FPIES – food protein induced enterocolities syndrome – is becoming a frequent presence in my pediatric nutrition practice. There are no prevalence studies for it yet, and it has only recently been recognized with a diagnosis code. FPIES is a debilitating and frightening condition that affects young infants. When the baby eats, there is sudden vomiting and even loss of consciousness, along with watery or mucousy stools, more than the usual crying and discomfort, and poor weight gain. Blood may be seen in stool. The sudden movement of water into the gut, along with complex immune reactions, may cause a hypovolemia (low blood volume) to trigger shock symptoms. Toddlers can be affected too.
My breast-fed son exhibited these very symptoms as a newborn, just days old, in 1996. We were terrified and scrambled for answers. He would take a feeding, then just explode – with all of it coming out of his mouth and nostrils forcefully – and then he would collapse into fleeting unconsciousness. This happened three or four times in his first two weeks. We were offered zero treatment, and zero advice. We were told it was colic and that we were just nervous new parents who were probably exaggerating.
Finally my son ended up in the ER where the only offering was a work up (that failed miserably) for spinal meningitis. No one had a clue, and we were not treated well by the doctors. In fact, this was such a wreckage of a moment for us as new, trusting, and hopeful young parents that it is what galvanized me to redirect my focus as a nutritionist and help others in this frightful dilemma. I knew then this was not ordinary colic; I knew there had to be an inflammatory component, based on my training in infant nutrition (which I later learned few doctors ever get). It horrified me that any other parents or babies would be left to struggle this way. It was isolating for us, as we knew no one experiencing this (no internet!), not to mention painful to navigate the indifference of the medical community.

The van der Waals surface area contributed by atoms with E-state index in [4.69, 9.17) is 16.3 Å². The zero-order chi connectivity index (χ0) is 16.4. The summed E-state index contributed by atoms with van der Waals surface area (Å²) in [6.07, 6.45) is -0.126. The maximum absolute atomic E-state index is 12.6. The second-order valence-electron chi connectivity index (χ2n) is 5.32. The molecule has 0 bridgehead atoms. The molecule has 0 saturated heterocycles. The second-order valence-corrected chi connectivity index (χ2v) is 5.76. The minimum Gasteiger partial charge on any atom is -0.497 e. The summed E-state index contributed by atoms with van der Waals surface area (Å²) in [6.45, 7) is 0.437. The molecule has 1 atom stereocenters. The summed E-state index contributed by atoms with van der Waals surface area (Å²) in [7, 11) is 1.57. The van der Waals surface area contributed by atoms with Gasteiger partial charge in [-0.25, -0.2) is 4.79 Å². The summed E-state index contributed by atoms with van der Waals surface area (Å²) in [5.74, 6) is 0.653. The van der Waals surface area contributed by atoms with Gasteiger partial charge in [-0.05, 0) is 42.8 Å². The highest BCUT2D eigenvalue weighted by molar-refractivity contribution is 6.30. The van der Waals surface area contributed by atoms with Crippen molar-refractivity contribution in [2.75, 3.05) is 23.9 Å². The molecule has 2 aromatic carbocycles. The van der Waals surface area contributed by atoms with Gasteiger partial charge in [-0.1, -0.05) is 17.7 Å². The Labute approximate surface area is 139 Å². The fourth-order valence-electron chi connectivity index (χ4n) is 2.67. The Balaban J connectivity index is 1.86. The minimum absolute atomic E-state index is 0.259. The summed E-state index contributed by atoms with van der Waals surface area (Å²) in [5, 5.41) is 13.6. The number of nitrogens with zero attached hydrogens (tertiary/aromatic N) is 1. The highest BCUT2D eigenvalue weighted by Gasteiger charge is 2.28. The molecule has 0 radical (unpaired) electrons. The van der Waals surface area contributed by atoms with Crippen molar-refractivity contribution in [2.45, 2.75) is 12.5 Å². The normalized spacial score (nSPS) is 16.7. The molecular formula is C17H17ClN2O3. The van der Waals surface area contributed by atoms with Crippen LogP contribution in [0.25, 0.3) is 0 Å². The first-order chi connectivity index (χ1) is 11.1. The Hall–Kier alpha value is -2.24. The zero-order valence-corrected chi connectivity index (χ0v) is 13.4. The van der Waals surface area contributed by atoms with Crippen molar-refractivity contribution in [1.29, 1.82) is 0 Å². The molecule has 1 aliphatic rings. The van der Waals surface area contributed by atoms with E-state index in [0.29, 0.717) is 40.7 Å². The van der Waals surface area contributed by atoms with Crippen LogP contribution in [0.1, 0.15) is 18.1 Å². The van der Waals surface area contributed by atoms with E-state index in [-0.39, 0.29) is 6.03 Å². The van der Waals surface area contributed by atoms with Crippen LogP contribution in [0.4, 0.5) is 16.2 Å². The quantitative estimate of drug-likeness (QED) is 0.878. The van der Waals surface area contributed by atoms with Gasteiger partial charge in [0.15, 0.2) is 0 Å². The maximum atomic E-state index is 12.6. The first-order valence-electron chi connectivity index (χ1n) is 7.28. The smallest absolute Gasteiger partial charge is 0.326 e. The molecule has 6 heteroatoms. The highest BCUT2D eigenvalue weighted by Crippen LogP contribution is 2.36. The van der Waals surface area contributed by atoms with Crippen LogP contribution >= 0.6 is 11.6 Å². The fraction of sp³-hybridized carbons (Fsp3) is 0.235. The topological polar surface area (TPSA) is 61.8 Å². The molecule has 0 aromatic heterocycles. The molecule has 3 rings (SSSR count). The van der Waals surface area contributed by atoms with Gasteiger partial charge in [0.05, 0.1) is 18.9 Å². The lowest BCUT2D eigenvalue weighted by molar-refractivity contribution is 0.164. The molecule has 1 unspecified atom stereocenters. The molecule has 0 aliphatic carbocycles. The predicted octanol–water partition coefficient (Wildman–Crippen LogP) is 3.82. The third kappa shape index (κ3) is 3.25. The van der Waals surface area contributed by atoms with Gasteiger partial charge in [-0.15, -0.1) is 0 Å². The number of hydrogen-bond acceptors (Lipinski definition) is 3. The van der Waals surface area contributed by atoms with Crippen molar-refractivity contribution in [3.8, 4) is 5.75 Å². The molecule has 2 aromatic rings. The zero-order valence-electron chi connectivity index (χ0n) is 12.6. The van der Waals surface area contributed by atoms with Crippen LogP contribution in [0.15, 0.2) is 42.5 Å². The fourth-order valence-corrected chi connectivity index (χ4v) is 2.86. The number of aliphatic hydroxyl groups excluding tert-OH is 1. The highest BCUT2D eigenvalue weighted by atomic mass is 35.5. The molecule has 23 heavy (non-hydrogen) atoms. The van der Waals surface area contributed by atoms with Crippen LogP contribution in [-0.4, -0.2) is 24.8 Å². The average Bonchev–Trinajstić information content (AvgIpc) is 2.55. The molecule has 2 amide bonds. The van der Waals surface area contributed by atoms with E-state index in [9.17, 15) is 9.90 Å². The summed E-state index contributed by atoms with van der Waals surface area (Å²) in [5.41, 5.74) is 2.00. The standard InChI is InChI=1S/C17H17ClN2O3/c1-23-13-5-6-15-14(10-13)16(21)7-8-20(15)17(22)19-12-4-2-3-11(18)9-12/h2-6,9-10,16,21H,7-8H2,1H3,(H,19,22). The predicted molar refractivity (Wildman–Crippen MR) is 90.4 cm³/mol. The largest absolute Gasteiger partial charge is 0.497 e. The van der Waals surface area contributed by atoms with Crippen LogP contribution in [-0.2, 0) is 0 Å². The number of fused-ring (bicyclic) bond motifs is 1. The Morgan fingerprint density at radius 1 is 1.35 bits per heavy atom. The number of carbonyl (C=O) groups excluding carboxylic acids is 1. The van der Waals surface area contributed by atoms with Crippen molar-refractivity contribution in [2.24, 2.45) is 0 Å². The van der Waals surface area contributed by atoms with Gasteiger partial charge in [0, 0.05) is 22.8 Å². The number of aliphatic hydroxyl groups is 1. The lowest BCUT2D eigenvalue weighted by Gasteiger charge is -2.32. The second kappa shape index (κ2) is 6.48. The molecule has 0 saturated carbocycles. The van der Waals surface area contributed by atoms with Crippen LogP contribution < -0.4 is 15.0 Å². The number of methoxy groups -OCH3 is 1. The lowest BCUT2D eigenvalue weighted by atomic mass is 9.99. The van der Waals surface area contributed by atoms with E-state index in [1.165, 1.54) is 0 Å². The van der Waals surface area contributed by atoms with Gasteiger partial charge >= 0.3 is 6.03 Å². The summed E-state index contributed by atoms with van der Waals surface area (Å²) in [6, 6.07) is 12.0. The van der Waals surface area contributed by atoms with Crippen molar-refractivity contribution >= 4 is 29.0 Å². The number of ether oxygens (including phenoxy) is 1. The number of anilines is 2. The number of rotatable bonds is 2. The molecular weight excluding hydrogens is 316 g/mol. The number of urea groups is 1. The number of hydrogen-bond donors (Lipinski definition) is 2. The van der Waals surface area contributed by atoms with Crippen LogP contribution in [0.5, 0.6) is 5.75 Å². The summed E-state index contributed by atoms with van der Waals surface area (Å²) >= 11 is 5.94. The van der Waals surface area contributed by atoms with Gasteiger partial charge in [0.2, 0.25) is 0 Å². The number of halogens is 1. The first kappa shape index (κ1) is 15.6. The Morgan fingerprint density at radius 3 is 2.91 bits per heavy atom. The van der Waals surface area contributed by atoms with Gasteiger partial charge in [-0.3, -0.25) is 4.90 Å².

I breast fed on an extensive elimination diet, and my baby improved – but I was depleted, and didn’t have the skill set I have now to really do this right. Once he was transitioned to a homemade goat milk formula, he did even better, and chubbed up nicely. He began to do more of what babies do: He smiled, gurgled, cooed, chattered, giggled, slept, pooped (more normally), and generally was happier to be here.
Now I hear from parents almost every week who have little ones struggling with this same scenario. They have been given the FPIES diagnosis, but that’s about it. There may have been a few tests done, but little else to help the baby be able to eat normally and grow well. Hypoallergenic formulas, then elemental formulas, are tried. If breast fed, the babies do better when mom is on an elimination diet. But like I was, many of these families have become emotionally and physically depleted. Breastfeeding on a deeply restricted diet is hard, and introducing “safe” foods for the baby is a roller coaster. No one wants to see the baby struggle with FPIES symptoms. If all else fails, it’s on to tube feeding.